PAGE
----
By Joe Murphy, JD, CCEP, CCEP-I
Should you record internal interviews?
Should internal investigation interviews be recorded? I had not thought much about this for years, and during my time doing internal investigations and audits never did a recording of one. But recent articles in the Compliance and Ethics Professional magazine by Daniel Coney raised some interesting points.
Points to consider:
- Today almost everyone carriers a recorder with them in their smartphones. A juror or other decision maker thus might expect this to be the best way to make a record.
- Public trust in investigators now is much less than before, so our version of an interview may be less likely to be believed.
- The author reports practically no resistance or problems doing recordings of interviews.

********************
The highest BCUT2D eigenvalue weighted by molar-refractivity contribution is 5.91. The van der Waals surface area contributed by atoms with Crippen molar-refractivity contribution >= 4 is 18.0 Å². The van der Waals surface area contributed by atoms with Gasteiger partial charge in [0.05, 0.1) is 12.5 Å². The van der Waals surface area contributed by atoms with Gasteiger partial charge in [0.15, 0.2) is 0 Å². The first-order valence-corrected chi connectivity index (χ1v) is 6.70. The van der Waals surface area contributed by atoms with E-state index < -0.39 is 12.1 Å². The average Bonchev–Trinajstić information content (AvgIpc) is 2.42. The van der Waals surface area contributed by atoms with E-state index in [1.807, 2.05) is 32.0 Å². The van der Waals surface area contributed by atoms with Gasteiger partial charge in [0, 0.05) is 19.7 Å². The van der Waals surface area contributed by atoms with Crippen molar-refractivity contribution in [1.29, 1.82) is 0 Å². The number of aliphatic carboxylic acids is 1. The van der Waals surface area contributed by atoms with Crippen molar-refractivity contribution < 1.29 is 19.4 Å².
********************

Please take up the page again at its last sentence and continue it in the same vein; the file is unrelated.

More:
- Recording removes any arguments about undue influence in an interview, or that the person conducting the interview mischaracterized what the interviewee said.
- Excellent recorded interviews can be useful training tools.
- Poorly done interviews can lead to corrective action to improve the interviewer’s techniques.
What do you think? Do you record interviews? Or do you think it is a bad idea?
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